• Post Reply Bookmark Topic Watch Topic
  • New Topic

cannot find symbol error  RSS feed

 
chad jensen
Greenhorn
Posts: 14
1
  • Mark post as helpful
  • send pies
  • Quote
  • Report post to moderator
Hey all I am doing a program for my CS1400 class and have an error I keep getting. I have been trying to make it go away for over 2 hours now and am at a loss. Could someone please advise? I keep getting a "cannot find symbol' error for the main method's call to getTotalProductQuantityString. I know the code isn't done but I like to code a bit and compile to make sure I have no errors as I am a noob and make a ton of errors.
Thanks in advance






 
chad jensen
Greenhorn
Posts: 14
1
  • Mark post as helpful
  • send pies
  • Quote
  • Report post to moderator
Sorry the specific line is




If i can't answer for a bit it is the anti-spam measures in the forum and I will answer when my time limit ends.
 
Liutauras Vilda
Marshal
Posts: 3627
153
BSD
  • Mark post as helpful
  • send pies
  • Quote
  • Report post to moderator
Welcome to the Ranch.

1. What is an underlying logic behind having poor indentation and formatting?
2. Why do you call RetailSales a product? I think you need a Product class.

Don't know about your error, but I don't think it is the main issue at the moment.
 
chad jensen
Greenhorn
Posts: 14
1
  • Mark post as helpful
  • send pies
  • Quote
  • Report post to moderator
here is the error

RetailSalesTest.java:71: error: cannot find symbol
         String productOneFinal = String.format("%s Items sold at %.2f for a total of %.2f" , product1.getTotalProductQuantityString() ,+
                                                                                                      ^
  symbol:   method getTotalProductQuantityString()
  location: variable product1 of type RetailSales
1 error


I always clean it up before I submit it. I change and clean up errors so much when coding I usually clean up indents and brackets as well as add comments as my very last step. I don't know what my final code is going to be until it is written and the program works, so it is a lot less work to indent and comment once versus multiple times.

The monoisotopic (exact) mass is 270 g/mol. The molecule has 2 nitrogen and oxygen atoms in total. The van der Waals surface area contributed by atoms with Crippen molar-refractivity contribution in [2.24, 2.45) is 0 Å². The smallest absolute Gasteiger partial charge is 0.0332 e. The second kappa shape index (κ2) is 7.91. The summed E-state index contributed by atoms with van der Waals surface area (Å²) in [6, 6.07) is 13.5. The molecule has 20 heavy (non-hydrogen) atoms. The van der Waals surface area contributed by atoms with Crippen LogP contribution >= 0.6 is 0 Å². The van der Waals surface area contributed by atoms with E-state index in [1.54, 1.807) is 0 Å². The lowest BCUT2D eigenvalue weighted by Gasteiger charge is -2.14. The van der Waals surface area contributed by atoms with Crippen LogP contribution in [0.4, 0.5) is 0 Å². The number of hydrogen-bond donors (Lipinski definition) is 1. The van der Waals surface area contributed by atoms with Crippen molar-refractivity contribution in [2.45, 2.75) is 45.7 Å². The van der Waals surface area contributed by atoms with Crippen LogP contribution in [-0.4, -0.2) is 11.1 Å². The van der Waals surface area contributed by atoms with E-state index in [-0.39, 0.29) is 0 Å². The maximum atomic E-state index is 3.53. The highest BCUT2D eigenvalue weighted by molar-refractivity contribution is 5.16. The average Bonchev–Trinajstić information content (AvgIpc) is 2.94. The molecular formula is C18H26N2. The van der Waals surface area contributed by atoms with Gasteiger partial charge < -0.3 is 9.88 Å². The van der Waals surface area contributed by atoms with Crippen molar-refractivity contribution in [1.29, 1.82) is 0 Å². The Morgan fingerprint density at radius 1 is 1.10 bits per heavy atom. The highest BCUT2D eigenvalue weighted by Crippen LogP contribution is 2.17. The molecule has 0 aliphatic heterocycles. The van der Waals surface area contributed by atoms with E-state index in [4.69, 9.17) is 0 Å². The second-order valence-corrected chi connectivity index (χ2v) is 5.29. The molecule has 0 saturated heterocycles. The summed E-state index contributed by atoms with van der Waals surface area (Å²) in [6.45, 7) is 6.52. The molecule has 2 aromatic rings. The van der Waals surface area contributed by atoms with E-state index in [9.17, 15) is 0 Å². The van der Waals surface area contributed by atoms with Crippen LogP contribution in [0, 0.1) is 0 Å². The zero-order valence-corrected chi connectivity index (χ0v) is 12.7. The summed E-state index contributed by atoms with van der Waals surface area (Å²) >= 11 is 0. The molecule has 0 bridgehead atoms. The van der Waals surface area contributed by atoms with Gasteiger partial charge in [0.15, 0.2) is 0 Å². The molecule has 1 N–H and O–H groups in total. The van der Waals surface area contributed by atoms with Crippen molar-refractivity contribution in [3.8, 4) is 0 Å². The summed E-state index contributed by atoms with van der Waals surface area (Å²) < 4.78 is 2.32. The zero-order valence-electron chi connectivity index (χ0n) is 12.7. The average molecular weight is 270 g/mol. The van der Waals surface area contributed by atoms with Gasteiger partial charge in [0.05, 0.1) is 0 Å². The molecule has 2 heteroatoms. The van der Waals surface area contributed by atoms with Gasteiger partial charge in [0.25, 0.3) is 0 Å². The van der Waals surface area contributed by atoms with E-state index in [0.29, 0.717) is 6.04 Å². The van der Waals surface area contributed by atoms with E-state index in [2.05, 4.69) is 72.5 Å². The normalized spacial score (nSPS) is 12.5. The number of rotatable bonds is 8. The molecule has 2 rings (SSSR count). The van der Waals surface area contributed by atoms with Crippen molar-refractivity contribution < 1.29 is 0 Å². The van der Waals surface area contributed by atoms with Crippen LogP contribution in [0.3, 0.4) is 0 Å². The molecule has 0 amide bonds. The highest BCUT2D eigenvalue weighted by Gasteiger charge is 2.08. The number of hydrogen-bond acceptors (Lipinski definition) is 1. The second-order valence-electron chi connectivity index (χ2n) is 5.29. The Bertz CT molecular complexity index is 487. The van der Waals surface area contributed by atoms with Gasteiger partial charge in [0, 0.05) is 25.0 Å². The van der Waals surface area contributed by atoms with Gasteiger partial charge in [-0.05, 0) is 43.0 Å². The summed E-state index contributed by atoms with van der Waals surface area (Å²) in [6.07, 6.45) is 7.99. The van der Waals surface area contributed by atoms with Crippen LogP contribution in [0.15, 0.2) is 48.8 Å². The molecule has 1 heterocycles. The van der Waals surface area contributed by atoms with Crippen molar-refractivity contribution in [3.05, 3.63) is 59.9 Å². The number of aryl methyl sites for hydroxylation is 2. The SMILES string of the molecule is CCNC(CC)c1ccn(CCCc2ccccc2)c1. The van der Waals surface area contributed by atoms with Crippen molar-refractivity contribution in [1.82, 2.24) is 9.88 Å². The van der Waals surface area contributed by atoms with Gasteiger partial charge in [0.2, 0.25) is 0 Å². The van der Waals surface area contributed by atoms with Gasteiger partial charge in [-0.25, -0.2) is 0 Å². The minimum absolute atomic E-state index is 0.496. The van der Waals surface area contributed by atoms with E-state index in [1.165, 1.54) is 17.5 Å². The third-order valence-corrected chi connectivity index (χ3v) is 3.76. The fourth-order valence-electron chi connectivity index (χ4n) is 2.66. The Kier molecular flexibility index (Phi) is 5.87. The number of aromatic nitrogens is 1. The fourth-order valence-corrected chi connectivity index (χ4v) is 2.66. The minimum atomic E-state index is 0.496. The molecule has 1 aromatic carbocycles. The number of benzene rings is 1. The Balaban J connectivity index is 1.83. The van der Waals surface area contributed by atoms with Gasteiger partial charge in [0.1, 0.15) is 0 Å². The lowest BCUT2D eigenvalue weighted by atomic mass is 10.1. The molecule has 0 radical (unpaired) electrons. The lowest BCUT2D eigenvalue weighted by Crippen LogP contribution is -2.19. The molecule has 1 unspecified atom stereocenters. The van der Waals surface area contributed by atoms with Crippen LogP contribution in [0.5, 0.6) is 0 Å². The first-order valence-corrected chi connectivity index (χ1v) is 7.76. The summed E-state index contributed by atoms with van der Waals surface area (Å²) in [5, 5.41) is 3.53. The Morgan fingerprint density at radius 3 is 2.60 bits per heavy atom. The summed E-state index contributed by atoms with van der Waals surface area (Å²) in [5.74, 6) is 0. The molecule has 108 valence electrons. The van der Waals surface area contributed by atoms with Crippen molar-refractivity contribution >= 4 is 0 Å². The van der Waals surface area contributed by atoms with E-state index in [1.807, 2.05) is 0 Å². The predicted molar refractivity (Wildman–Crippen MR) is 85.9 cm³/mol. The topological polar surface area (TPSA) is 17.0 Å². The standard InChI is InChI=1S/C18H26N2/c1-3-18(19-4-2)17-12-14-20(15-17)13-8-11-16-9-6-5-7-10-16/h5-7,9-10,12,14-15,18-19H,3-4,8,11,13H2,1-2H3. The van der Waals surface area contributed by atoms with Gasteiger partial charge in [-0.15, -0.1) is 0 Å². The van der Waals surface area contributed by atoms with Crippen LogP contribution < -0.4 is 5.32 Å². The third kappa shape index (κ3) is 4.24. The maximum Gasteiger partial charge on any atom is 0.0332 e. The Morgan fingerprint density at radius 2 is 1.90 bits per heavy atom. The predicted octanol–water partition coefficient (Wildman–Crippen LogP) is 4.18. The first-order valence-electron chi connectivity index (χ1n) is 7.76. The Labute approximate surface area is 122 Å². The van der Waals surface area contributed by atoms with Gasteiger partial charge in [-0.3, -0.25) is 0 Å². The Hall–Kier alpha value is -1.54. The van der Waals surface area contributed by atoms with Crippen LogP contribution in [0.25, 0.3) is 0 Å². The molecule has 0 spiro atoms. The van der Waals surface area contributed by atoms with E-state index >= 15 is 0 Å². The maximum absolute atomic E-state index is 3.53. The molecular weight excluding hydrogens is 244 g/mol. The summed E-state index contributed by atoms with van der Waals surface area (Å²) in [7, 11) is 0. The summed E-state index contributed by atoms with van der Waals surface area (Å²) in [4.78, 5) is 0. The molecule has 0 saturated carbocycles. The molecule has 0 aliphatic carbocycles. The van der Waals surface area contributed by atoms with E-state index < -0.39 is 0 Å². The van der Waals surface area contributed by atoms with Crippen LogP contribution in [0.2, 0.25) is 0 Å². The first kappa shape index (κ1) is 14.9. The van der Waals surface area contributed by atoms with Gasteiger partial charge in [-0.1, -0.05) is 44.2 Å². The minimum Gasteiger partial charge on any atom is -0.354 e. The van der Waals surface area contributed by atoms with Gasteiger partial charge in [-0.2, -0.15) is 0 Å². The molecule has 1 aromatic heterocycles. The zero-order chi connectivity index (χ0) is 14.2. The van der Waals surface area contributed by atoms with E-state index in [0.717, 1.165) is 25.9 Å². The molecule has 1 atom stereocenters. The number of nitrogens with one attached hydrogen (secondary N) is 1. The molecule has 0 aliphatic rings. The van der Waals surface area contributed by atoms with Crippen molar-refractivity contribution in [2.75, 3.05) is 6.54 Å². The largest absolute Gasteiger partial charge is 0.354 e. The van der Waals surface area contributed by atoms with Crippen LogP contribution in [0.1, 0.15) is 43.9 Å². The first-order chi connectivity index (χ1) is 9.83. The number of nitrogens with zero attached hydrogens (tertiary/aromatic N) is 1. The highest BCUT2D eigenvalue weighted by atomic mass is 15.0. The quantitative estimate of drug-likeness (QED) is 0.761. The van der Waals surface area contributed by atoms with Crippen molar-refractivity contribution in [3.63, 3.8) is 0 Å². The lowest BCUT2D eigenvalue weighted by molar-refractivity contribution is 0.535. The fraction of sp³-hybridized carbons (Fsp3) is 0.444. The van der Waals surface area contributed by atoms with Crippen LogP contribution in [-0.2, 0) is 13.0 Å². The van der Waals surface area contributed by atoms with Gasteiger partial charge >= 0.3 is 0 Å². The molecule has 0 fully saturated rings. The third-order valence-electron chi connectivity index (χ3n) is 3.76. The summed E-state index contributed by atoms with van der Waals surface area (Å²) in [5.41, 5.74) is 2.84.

Liutauras Vilda
Marshal
Posts: 3627
153
BSD
  • Mark post as helpful
  • send pies
  • Quote
  • Report post to moderator
For the error better to post exact error rather than provide your interpretation. Please post full and exact error message you are getting (use copy/paste).
 
Junilu Lacar
Sheriff
Posts: 10678
140
Android Debian Eclipse IDE IntelliJ IDE Java Linux Mac Spring Ubuntu
  • Mark post as helpful
  • send pies
  • Quote
  • Report post to moderator
Try deleting the "+" sign at the end of line 71
 
chad jensen
Greenhorn
Posts: 14
1
  • Mark post as helpful
  • send pies
  • Quote
  • Report post to moderator
Deleted it and still got the error when I tried to compile. My logic is
Retail Sales involve product and I want to keep track of product sold as a result of retail sales. All product sold comes from retail sales so therefore my RetailSales class creates a record (object) of products sold. Is this a flawed line of reasoning?
 
Liutauras Vilda
Marshal
Posts: 3627
153
BSD
  • Mark post as helpful
  • send pies
  • Quote
  • Report post to moderator
chad jensen wrote:Deleted it and still got the error when I tried to compile.
And what this time was? Have you noticed from previous error message there were exact line number where problem existed. You should see something similar this time too.
 
chad jensen
Greenhorn
Posts: 14
1
  • Mark post as helpful
  • send pies
  • Quote
  • Report post to moderator


exact same thing
 
Liutauras Vilda
Marshal
Posts: 3627
153
BSD
  • Mark post as helpful
  • send pies
  • Quote
  • Report post to moderator
And how those lines look after you fixed as per Junilu suggestion?
 
Junilu Lacar
Sheriff
Posts: 10678
140
Android Debian Eclipse IDE IntelliJ IDE Java Linux Mac Spring Ubuntu
  • Mark post as helpful
  • send pies
  • Quote
  • Report post to moderator
just as a sanity check, change the method name to foo() and change the usages of the method name to foo, too.  If you don't get a compiler error when you do that, then there was something different in the name you declared and the name you typed in when you tried to call the method.
 
Henry Wong
author
Sheriff
Posts: 22646
112
C++ Chrome Eclipse IDE Firefox Browser Java jQuery Linux VI Editor Windows
  • Mark post as helpful
  • send pies
  • Quote
  • Report post to moderator

Compiles fine for me. Perhaps, you have a file corruption somewhere. Try deleting your class files and compiling everything again.

Henry
 
chad jensen
Greenhorn
Posts: 14
1
  • Mark post as helpful
  • send pies
  • Quote
  • Report post to moderator
The other method calls in the statement don't have issues. In fact, I replaced the problem statement with the getProductPrice method call and everything worked like it should have.